Why is another thing altogether.

On one hand, I see it in the terms of Walt Whitman‘s voice in Song of Myself, as I wrote here recently– I am large, I contain multitudes. In this rationale, the faces are part of me, individual pieces of a whole. It makes sense as I have been seeing these faces all my life. They seem part of me.

Maybe that is what these paintings are.

But then sometimes I see something different in them and think that they are quite something else. Something less benign. Something more strange.

Strange because I have become more and more averse to crowds, especially the collective behavior of crowds. While I try to subscribe to Will Rogers‘ mantra of I never met a man I didn’t like, I find myself leery of crowds. I would change Roger’s line a bit, to something more like I never met a crowd I liked with one caveat–I only feel somewhat comfortable with crowds at my gallery talks or openings. I don’t fear and sort of understand the common denominator of those groups.

But mob thought in general worries and alarms me. It seems too easy for one to be swept up in the frenzy of a mob, to sacrifice aspects of yourself for a collective aspect that might not normally be seen in you when you as an individual.

That might even apply to the overall intelligence of a crowd. You would think the level of intelligence would rise with the inclusion of more minds but actually it seems to lower to compensate for the common denominator. As the late writer Terry Pratchett put it:  The intelligence of that creature known as a crowd is the square root of the number of people in it.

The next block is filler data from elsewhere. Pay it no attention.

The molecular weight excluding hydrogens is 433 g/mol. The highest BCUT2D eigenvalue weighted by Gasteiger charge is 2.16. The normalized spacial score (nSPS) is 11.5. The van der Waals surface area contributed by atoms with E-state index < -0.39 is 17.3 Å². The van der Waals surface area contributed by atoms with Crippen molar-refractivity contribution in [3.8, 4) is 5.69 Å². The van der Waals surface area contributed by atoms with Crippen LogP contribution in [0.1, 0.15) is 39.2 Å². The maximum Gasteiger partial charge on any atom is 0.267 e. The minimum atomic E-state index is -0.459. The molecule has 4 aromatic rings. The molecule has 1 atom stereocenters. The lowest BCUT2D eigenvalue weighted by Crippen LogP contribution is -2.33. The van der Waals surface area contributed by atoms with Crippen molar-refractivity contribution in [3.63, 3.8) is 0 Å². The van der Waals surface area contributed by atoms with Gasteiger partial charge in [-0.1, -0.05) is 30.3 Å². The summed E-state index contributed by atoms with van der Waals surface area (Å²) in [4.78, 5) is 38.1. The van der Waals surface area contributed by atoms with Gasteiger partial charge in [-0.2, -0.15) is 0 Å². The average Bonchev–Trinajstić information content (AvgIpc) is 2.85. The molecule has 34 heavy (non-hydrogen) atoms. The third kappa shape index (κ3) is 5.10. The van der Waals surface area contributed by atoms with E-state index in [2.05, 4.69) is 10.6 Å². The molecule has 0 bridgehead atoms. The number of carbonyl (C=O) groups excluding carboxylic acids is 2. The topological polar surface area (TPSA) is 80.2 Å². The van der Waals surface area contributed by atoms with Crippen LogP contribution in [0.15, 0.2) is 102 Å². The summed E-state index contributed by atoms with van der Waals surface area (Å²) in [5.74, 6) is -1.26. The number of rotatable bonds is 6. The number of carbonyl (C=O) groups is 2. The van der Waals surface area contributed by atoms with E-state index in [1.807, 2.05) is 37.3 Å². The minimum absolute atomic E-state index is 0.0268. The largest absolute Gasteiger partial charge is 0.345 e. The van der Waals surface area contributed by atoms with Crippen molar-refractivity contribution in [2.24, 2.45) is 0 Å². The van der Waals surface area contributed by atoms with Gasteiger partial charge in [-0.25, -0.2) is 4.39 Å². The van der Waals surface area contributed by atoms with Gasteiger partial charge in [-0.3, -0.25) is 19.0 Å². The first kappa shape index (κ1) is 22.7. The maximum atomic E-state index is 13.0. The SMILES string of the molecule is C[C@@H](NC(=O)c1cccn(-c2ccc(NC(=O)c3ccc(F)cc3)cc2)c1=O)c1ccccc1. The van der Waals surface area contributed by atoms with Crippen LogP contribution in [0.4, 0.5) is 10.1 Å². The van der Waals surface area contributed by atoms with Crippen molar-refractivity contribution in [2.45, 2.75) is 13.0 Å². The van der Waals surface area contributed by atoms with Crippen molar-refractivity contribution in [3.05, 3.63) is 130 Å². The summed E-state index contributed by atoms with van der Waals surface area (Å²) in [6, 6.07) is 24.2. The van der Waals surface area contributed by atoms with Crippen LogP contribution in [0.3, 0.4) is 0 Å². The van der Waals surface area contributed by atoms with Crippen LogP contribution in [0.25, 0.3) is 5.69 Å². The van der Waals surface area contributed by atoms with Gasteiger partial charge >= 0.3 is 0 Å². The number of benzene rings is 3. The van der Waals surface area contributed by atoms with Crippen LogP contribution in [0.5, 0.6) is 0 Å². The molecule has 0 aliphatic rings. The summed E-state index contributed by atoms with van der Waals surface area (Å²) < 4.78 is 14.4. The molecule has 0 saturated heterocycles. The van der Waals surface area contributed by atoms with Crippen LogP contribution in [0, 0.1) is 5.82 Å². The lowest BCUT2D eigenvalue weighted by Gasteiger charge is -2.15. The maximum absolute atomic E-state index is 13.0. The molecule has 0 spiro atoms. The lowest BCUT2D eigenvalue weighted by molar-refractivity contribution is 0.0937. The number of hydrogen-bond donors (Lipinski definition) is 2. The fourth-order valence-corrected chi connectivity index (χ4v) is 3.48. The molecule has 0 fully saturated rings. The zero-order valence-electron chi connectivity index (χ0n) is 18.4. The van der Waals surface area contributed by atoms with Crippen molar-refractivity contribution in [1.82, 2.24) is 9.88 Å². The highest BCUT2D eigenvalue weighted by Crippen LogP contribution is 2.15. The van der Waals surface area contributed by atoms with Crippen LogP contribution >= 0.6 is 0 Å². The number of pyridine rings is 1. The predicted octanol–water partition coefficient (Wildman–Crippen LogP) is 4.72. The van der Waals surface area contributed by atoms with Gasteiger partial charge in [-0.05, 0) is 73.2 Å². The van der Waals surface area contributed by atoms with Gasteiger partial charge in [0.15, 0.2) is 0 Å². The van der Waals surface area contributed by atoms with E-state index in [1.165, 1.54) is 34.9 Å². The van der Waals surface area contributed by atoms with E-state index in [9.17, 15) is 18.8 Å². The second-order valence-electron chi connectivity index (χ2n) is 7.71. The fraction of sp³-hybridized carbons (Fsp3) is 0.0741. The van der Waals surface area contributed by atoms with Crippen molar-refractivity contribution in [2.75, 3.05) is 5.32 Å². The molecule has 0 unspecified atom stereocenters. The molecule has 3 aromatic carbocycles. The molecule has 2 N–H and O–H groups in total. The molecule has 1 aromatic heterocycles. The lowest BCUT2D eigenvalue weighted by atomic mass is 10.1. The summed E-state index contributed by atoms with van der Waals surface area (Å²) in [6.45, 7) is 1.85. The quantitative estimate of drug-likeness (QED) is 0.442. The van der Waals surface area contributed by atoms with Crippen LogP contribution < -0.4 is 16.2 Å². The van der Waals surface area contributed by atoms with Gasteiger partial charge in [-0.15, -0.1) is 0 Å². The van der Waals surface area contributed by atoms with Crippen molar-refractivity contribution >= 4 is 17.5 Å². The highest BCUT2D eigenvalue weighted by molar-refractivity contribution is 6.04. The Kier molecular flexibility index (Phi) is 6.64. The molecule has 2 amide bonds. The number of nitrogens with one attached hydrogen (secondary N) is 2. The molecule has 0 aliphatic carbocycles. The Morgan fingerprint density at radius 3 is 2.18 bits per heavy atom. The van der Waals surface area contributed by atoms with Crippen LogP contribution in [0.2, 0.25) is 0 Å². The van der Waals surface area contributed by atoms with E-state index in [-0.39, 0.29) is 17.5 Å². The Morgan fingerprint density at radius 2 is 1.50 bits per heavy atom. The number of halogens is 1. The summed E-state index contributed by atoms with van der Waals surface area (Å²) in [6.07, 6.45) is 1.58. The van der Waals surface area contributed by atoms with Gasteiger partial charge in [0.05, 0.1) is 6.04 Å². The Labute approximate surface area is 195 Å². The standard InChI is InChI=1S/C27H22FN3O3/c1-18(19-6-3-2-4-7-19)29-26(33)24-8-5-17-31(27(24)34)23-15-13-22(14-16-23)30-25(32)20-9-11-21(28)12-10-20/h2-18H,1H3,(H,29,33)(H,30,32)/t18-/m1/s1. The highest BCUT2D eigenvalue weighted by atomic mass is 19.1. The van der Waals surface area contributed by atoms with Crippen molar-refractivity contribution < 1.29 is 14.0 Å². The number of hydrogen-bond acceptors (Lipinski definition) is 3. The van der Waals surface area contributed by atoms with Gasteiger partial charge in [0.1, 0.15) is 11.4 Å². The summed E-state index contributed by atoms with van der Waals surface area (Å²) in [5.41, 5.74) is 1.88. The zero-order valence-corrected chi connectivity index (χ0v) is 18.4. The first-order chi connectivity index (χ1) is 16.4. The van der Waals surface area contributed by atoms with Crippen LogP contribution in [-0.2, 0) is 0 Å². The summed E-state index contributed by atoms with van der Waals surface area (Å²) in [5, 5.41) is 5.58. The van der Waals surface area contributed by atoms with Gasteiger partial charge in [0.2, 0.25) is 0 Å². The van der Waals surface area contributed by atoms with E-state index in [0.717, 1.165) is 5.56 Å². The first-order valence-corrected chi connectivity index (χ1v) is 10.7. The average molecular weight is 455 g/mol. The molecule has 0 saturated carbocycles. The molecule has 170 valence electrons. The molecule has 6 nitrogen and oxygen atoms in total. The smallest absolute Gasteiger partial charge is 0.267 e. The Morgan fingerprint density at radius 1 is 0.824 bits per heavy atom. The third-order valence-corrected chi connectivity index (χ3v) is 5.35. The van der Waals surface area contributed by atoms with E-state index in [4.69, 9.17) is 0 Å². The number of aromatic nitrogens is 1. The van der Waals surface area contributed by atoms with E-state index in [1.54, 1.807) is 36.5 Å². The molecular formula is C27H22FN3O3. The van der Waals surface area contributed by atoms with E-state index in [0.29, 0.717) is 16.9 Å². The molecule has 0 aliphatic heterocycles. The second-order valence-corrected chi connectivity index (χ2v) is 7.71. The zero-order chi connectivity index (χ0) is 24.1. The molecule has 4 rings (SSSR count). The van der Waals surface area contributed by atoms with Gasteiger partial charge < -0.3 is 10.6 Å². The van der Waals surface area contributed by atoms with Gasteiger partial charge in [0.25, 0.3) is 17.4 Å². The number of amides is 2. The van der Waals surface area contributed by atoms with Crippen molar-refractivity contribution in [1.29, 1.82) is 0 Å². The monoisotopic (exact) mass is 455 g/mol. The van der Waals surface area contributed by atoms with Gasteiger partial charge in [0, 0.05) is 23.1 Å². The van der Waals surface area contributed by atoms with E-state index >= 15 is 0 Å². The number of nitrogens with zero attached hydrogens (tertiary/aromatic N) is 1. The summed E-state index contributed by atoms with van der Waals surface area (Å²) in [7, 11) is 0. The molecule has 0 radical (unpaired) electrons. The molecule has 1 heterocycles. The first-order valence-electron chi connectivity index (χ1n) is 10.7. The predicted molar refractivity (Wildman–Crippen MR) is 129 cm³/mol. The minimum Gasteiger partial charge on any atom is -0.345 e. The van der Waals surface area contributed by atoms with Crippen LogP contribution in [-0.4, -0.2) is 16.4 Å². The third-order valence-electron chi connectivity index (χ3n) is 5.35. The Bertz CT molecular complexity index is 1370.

As a result the crowd is subject to manipulation, to being led astray from what the individual knows is right when they really consider it in solitude. It becomes easy to believe things that might otherwise seem ridiculous or outrageous.

We have plenty of examples of that in our current state of affairs here in the USA.

Sometimes I see this work in that way, as representing the mob. But then again when  look deeper and see the faces individually, they seem less threatening and more along the lines of Whitman’s thought.

I just don’t know. That they compel me might be all I can say with any certainty. I find myself being both uneasy and comforted by this work. And there’s something to be said for that paradox and contrast. They are important aspects of art, the part that imparts meaning.

Hope that is what I am looking at.

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“Masks beneath masks until suddenly the bare bloodless skull.” 
 Salman RushdieThe Satanic Verses

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This was a small piece that was began yesterday. I had finished a new painting that very much pleased me but left me feeling that it was not a jumping off point to immediately begin another piece in that same vein. In short, it left me feeling a bit blocked.